UNDERSTOOD – Ensure that you adjust how the message is constructed so the recipient can understand and process its meaning. A lot of times, the core reason a person does not take action (Level Three, VALUE) in a communication exchange is due in large part to a breakdown at level two.
This is where one adjusts the jargon, slang, code words, phrases, vocal tones, speed, pitch and pace of the communication signal being delivered. This allows for an accent that can break down understanding based upon the level of education, knowledge, training or experience the parties involved in the communication interaction have!
The use of PowerPoint, handouts, slides, signage, literature, business cards, notes, audio and anything else used to reinforce the understanding of the message must be used judiciously and concluded at the precise moment the recipient clues you into the fact that they understand. The danger of continuing can be the complete disconnect by the recipient to the sender in the communication exchange process!
VALUE – When a signal has value, it motivates the recipient to take action. Your objective in crafting the signal is to build it from the other person’s vested interest level and perspective – the old “what’s in it for me” syndrome!
Motivating the recipient to take action is the net result of effectively crafting your message to evolve through the three levels. A person can sense value only when your message addresses two core needs: Pleasure or Pain. If they sense a better outcome, elevation in status or enrichment of any level, the “Pleasure” is implied, and the recipient will tend to sense a level of value and take action. Conversely, if your message communicates a worsening of lifestyle, status or position, “Pain” has been implied. If that reaches a level the recipient cannot tolerate, the action will again be taken.
The effective leader recognizes all of the nuances that tactically influence effective communication exchanges and strives to ensure he or she takes the necessary steps at each individual level to attain success with the intended recipient. — Dr. Jeff Magee
Dr. Jeff Magee, PDM, CSP, CMC has been called “The Thought Leader’s Thought Leader.” He holds a PhD in Organizational Psychology, is a Certified Speaking Professional, a Certified Management Consultant, and a Certified Professional Direct Marketer. He is one of the elite few professional speakers worldwide with both a CMC and a CSP. As the author of more than 20 books, his work includes four college textbooks and four bestsellers. Jeff served for four years as an appointed Civil Service Commissioner of the City/County of Tulsa Oklahoma before relocating to Montana in 2010. The United States ARMY National Guard, along with President George Bush, recognized his civilian contribution to the leadership development of the United States Army National Guard with the “Total Team Victory Award/Citation.” As a Human Capital Developer, he has worked with businesses and individuals whose goals demand increased productivity and profitability for over 20 years. For more information visit: JeffreyMagee.com and Performance360Events.com.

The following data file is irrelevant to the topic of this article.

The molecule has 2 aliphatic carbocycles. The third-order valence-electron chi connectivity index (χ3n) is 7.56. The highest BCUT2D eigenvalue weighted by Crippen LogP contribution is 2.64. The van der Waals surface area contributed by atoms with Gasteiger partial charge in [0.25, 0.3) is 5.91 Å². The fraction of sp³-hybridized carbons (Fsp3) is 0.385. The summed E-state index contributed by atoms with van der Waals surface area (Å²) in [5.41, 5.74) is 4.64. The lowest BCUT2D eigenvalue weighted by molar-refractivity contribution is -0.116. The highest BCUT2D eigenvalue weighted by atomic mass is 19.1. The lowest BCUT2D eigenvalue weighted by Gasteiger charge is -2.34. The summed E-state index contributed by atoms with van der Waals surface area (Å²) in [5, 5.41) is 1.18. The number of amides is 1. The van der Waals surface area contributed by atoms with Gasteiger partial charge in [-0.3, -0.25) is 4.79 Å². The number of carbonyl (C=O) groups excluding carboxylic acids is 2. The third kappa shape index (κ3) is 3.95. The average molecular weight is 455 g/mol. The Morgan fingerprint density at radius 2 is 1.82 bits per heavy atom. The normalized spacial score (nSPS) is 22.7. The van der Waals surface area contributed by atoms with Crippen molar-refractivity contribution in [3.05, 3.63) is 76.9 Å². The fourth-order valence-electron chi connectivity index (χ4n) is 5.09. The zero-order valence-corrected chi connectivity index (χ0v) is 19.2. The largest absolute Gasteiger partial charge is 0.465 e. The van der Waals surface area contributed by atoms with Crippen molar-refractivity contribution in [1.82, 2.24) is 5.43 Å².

Thank you Jeffrey!
Patricia Fripp simplifies and demystifies the path to becoming a great communicator. If you need to persuade, influence, and inspire others; build confidence in your corporate strategy; cultivate loyalty within your organization; move your team to action; and demonstrate to others why your products, services, and ideas are truly valuable, why not improve your presentation skills with Fripp Virtual Training? Get results on your own schedule. Take advantage of your free trial.
Executive Speech Coach and Hall of Fame Keynote Speaker Patricia Fripp works with individuals and companies who realize that powerful, persuasive presentation skills give them a competitive edge.